Barbara Schwartz: When you join AccuWeight for the first time, use promo code Clarissa 20, giving you a 20% discount on your first order as a new client. You're going to get your starter kit, a four or an eight-week plan. Even for those with less than 15 pounds to lose, if you just want to detox, we do have a two week detox; a mini version of the program. On any of our weight-loss plans, you can get a 20% discount. While you're dipping your toe in the water and considering whether or not this is for you, on the homepage at the bottom, you can sign up for our newsletter as we launch this Zeamo relationship and be able to purchase their membership— which you can't do direct to consumer, you need a host.
Do you remember pay phones? Do you remember when pay phones were a dime a call? If you laughed to yourself just now then you are a “Digital Migrant”. One of “those” people who grew up without a cell phone, much less a smart phone. One who had a rotary dial phone that stayed with the house or apartment when you moved because it was hard wired in to the wall.
The Digital Divide is real – a place on the time continuum that marks the beginning of the digital generation, much like the mark we call the Continental Divide where water either flows to the Atlantic Ocean or the Pacific. This mark on that line we can only see in our imagination is where the generations overlap, the old meets the new, the spot in time that says “Welcome to Your Future”.
If you were born after 1995 then you are of the digital generation or more succinctly put a “Digital Native” born into a world with the daily use of cell phones, computers, cameras (with no film) and the super ability to zoom in with just a pinch of your fingers. No one born decades before would have ever imagined a time when we would speak to our computers, Siri or Alexa and it would be considered normal.
The Digital Migrant is described as the generation that had to learn everything twice. If you learned to type on a typewriter with carbon paper you now must master a computer and have spell check and apps to check your grammar. If you mailed handwritten letters you now send an e-mail or text or FaceTime or Snapchat or Instagram…. And the list goes on.
The world is smaller and business is done at the speed of sound. We Skype the team in China to make sure production is on time, we track the containers on the ocean to make sure arrival is on schedule and we text our kids some lunch money to their phone. This new generation will have their own divide to deal with too, self-driving cars, self-flying personal vehicles, wearable technology that will tell us more than we may want to know about our health and wellbeing.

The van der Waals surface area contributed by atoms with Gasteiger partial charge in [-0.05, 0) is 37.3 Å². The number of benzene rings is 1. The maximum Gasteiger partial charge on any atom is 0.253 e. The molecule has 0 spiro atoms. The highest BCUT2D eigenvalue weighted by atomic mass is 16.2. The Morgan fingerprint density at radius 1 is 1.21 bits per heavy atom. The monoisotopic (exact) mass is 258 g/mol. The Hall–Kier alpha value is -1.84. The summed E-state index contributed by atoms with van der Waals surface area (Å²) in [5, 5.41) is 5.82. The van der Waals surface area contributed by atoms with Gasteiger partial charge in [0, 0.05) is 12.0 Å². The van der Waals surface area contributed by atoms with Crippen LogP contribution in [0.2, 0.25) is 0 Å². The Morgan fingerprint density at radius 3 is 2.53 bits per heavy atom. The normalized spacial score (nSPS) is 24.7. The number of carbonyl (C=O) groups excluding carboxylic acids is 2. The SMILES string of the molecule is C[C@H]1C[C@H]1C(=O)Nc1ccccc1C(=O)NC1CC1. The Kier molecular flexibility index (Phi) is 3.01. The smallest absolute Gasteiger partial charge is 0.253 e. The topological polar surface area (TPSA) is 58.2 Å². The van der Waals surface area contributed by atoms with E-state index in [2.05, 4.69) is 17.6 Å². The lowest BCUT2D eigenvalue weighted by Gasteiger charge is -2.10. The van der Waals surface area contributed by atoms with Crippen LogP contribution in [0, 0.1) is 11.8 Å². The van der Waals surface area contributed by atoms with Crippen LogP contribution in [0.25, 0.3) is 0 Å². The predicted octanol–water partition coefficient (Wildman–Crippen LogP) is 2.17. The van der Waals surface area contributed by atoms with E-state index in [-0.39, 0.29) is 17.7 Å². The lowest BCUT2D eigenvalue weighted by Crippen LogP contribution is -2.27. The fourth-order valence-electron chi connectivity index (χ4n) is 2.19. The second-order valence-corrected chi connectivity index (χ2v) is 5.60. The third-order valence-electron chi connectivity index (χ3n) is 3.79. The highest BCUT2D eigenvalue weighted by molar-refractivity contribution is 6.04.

The same goes for entertainment. It was an event to drive to the nearest Blockbuster to choose and rent a movie on VHS and then have to return it on time to avoid late fees. Now, entertainment is at our fingertips through our phones, computers and big screen TVs.
So next time you see someone like me struggling to open the correct app or scan the right code or turn on the front facing camera so that we can see each other on FaceTime, REMEMBER: my camera used film that we took to the local drugstore to get developed in a week! And the only way to share them was to mail them or hand the printed photo to someone in person.
So be kind and remember to rewind.
By Scott Sullivan
Scott Sullivan, a life-long entrepreneur and professional salesman, brings his 30+ years of sales and marketing experience to Inspired News Radio. Scott's two podcast radio shows, “Sales with Sully” (for sales professionals) and “Mind Your Own Business” (conversations with influential entrepreneurs) can be found at InspiredNewsRadio.com. Follow Scott on Facebook and Twitter @SaleswithSully and on LinkedIn and his website: www.ScottSullivan.biz.
The newest novel by Elizabeth Gilbert, City of Girls is what I’m reading—not for book club—just for the fun of comparing it to Eat, Pray, Love. (I didn’t enjoy Gilbert’s memoir for the same reasons I loved The Wonderful Wizard of Oz. Go figure.) But, as of chapter 11 in City of Girls, I do like Vivian, the protagonist. She’s an elderly woman who looks back on being young and living an unbridled life in the New York City of 1940. Vivian is an unapologetic, serial, and adventurous lover of sex in the city of girls. She’s so different than Dorothy, that farm girl who went to Oz as a teenager. Vivian, meet Dorothy. Dorothy, you’re meeting Vivian in my reader’s mind. Let’s go, girls!
In June 2019, I had the good fortune to hear Ms. Gilbert give a brief talk about writing City of Girls…and then she answered many questions from an audience that I estimated was close to 90 percent women—of all ages. When a young woman asked the author what she’d learned about relationships since Eat, Pray, Love was published in 2006, Ms. Gilbert made a profound statement that I remember as, ‘Everyone craves them, but relationships are complicated.’ Then she said something I’d not heard since being cautioned by adults during my adolescence—and I remember it as, ‘Sexual intercourse is actually kind of dangerous.’
Dangerous? That’s not what Madison Avenue wants us to believe.
But sex, as lovely and dangerous as it can be, seems to sell everything. Even books—maybe especially books. Several questions came to mind about book purchasing and reading habits—for all the genders—so I put down the novel and went reading for answers.